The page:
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FAQs - AAC + locked-in syndrome

FAQs

  • what is locked-in syndrome?

This medical condition is described in our glossary

Locked-in syndrome is a rare neurological disorder, characterised by complete paralysis of voluntary muscles in all parts of the body except for those that control eye movement. Thinking and reasoning function normally, but there is inability to speak or move.

  • what causes it?

This syndrome may result from traumatic brain injury or diseases affecting circulation or nerve cells, such as motor neuron(e) disease.

See also brain injury and motor neuron(e) disease (MND).

  • what help is available?

Useful information available at

  • can you communicate if you have locked-in syndrome?

If you have good eye control, you may be able to use a low tech e-tran or high tech eye gaze method of AAC, as described on the Communication Matters website.

 


You may be interested in Martin Pistorius' book, Ghost Boy.

Ghost Boy is the compelling story of Martin Pistorius who at the age of 12 fell inexplicably sick. First he lost his voice and stopped eating, within eighteen months he was mute and wheelchair-bound. Martin's parents were told that an unknown degenerative disease had left him with the mind of a baby and with a poor prognosis for survival.

The book eloquently weaves its way as Martin recounts his journey of recovery against all the odds. It is a brave and moving account of his struggle to communicate in a world full of changes. Martin describes himself as ‘a man-child reborn in a world he didn't know’, unable to remember anything before his illness but clearly aware of all around him in his world of silence. Through Martin's story we get a glimpse what it is like to be unable to communicate yet feeling and understanding everything. Martin's emergence from his darkness enables us to celebrate the human spirit and is a wake-up call to cherish our own lives.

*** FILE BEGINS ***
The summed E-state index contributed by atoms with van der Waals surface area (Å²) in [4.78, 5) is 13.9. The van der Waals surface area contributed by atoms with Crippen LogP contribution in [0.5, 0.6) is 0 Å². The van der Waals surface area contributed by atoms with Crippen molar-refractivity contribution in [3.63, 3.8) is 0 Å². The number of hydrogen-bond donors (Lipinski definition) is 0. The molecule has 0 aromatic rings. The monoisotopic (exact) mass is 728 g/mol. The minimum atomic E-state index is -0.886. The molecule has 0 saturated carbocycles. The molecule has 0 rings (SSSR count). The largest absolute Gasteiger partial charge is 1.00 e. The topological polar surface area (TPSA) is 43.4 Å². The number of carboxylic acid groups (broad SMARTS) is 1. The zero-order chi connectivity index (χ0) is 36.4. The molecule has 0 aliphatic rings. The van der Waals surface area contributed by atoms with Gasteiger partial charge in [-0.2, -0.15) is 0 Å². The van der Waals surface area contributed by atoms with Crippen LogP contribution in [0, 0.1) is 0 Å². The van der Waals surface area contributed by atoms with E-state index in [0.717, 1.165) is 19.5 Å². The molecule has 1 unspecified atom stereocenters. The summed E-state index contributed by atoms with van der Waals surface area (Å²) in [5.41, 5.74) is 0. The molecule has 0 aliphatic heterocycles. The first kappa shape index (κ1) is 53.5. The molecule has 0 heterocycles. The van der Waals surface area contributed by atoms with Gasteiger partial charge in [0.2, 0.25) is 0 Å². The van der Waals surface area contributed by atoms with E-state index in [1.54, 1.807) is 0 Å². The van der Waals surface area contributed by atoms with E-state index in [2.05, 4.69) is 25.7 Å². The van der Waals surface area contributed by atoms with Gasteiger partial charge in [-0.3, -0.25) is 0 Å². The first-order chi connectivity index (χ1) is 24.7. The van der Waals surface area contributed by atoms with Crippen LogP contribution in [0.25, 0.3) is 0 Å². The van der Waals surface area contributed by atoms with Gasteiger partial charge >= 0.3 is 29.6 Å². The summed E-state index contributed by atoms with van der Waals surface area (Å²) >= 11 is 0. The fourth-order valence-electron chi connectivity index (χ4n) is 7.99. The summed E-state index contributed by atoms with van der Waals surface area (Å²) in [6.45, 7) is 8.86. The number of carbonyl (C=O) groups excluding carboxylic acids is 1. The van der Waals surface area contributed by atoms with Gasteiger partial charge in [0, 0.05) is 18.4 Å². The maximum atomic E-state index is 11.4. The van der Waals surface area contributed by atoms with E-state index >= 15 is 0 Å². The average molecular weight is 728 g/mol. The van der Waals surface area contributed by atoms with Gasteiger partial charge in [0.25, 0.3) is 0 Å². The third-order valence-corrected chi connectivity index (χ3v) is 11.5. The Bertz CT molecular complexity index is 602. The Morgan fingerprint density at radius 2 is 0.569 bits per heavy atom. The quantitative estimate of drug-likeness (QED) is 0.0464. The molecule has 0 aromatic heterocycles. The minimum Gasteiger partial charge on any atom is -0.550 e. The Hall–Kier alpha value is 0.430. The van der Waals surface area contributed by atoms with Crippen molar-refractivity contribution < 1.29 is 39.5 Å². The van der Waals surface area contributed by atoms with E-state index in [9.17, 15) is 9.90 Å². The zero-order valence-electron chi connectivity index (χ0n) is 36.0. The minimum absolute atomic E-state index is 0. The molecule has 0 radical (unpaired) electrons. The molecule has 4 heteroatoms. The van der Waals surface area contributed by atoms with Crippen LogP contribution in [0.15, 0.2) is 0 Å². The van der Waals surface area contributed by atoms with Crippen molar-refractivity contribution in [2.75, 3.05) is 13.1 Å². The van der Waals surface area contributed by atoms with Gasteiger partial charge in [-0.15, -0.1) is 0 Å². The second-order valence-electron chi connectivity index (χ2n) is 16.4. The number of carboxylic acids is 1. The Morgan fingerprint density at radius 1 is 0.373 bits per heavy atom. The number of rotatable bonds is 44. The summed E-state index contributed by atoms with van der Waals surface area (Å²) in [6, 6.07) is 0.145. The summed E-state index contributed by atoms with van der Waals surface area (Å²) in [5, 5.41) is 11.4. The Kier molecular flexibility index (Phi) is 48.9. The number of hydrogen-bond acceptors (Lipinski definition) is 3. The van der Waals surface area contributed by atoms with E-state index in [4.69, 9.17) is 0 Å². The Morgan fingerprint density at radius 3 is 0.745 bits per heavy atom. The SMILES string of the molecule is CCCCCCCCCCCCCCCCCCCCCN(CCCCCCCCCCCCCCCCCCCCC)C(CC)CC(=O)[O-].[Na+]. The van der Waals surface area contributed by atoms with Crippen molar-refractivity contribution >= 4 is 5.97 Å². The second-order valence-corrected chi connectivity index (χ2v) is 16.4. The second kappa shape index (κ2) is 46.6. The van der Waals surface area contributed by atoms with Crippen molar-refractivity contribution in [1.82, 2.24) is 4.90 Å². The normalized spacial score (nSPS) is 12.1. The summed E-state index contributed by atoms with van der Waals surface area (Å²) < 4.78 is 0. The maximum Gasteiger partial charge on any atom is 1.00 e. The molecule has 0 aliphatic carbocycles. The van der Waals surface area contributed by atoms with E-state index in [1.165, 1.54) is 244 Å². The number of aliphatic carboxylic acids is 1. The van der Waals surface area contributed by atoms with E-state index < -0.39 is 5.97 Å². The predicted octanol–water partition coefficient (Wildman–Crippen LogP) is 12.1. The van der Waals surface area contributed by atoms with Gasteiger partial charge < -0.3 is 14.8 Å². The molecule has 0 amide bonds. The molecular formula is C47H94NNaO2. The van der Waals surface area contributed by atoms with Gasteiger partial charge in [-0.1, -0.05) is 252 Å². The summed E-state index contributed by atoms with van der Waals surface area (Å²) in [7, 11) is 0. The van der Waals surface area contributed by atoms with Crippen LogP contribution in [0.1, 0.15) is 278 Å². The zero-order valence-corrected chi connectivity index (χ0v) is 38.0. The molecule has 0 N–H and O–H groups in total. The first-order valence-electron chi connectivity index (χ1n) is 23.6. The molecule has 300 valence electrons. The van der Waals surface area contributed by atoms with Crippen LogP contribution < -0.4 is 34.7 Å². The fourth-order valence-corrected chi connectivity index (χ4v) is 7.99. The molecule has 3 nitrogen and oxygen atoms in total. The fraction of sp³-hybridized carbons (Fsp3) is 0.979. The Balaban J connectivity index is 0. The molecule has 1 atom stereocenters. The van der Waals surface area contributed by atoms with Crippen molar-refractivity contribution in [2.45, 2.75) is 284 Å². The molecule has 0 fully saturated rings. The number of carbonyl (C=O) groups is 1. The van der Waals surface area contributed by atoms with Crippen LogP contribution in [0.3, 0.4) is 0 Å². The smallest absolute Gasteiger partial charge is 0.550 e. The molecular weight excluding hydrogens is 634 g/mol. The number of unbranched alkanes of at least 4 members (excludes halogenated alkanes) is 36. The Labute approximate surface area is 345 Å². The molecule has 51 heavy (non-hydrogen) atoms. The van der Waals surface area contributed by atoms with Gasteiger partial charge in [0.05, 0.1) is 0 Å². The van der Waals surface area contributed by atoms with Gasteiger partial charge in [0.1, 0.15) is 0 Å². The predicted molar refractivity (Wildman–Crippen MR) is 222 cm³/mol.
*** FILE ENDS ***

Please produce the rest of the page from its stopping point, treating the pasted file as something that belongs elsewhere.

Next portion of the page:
"It is a deeply affecting and at times shocking book... The Diving Bell and The Butterfly but with a happy ending."
The Sunday Times, 17 July 2011

"[Pistorius’s] levels of empathy are remarkable, perhaps because he was forced for so many years into the role of watcher and listener, hearing people unburden their problems around him, absorbing their pain without them knowing... [his] communication is strikingly direct, almost fearless in the way he confronts emotional reality."
Catherine Deveney, Scotland on Sunday

"Martin tells the story of his remarkable recovery—and how he eventually came to find love, a home and a job… Now in a deeply moving – and ultimately uplifting - new book, Martin Pistorius tells the amazing story of life as The Ghost Boy." 
The Irish Mail


Although this information is believed to be accurate, you are strongly advised to make your own independent enquiries.

Last updated December 2012

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